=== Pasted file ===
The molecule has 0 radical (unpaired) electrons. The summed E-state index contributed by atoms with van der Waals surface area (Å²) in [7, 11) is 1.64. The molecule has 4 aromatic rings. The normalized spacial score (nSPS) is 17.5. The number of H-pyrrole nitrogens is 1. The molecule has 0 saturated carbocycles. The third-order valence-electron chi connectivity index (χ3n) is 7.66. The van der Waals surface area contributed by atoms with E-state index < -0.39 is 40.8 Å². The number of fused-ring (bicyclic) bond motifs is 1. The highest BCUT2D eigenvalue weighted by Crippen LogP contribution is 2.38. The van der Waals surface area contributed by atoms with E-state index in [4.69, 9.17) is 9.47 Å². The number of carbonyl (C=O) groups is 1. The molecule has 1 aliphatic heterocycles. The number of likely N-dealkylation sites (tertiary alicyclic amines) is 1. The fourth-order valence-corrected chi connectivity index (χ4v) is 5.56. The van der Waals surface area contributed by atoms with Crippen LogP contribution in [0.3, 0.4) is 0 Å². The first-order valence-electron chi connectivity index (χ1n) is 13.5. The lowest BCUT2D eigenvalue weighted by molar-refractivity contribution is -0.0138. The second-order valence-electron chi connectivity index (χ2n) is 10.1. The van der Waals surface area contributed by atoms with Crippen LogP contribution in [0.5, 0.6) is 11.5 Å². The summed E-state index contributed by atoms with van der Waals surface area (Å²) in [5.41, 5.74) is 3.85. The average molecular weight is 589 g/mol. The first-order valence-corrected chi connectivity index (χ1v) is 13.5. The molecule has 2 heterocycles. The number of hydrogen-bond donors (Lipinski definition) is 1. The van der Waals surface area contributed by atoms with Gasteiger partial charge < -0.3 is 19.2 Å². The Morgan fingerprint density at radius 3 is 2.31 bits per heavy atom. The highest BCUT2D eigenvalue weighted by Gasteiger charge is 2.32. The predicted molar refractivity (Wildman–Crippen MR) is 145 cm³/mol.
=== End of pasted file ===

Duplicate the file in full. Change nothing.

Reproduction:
The molecule has 0 radical (unpaired) electrons. The summed E-state index contributed by atoms with van der Waals surface area (Å²) in [7, 11) is 1.64. The molecule has 4 aromatic rings. The normalized spacial score (nSPS) is 17.5. The number of H-pyrrole nitrogens is 1. The molecule has 0 saturated carbocycles. The third-order valence-electron chi connectivity index (χ3n) is 7.66. The van der Waals surface area contributed by atoms with E-state index < -0.39 is 40.8 Å². The number of fused-ring (bicyclic) bond motifs is 1. The highest BCUT2D eigenvalue weighted by Crippen LogP contribution is 2.38. The van der Waals surface area contributed by atoms with E-state index in [4.69, 9.17) is 9.47 Å². The number of carbonyl (C=O) groups is 1. The molecule has 1 aliphatic heterocycles. The number of likely N-dealkylation sites (tertiary alicyclic amines) is 1. The fourth-order valence-corrected chi connectivity index (χ4v) is 5.56. The van der Waals surface area contributed by atoms with Crippen LogP contribution in [0.3, 0.4) is 0 Å². The first-order valence-electron chi connectivity index (χ1n) is 13.5. The lowest BCUT2D eigenvalue weighted by molar-refractivity contribution is -0.0138. The second-order valence-electron chi connectivity index (χ2n) is 10.1. The van der Waals surface area contributed by atoms with Crippen LogP contribution in [0.5, 0.6) is 11.5 Å². The summed E-state index contributed by atoms with van der Waals surface area (Å²) in [5.41, 5.74) is 3.85. The average molecular weight is 589 g/mol. The first-order valence-corrected chi connectivity index (χ1v) is 13.5. The molecule has 2 heterocycles. The number of hydrogen-bond donors (Lipinski definition) is 1. The van der Waals surface area contributed by atoms with Gasteiger partial charge < -0.3 is 19.2 Å². The Morgan fingerprint density at radius 3 is 2.31 bits per heavy atom. The highest BCUT2D eigenvalue weighted by Gasteiger charge is 2.32. The predicted molar refractivity (Wildman–Crippen MR) is 145 cm³/mol.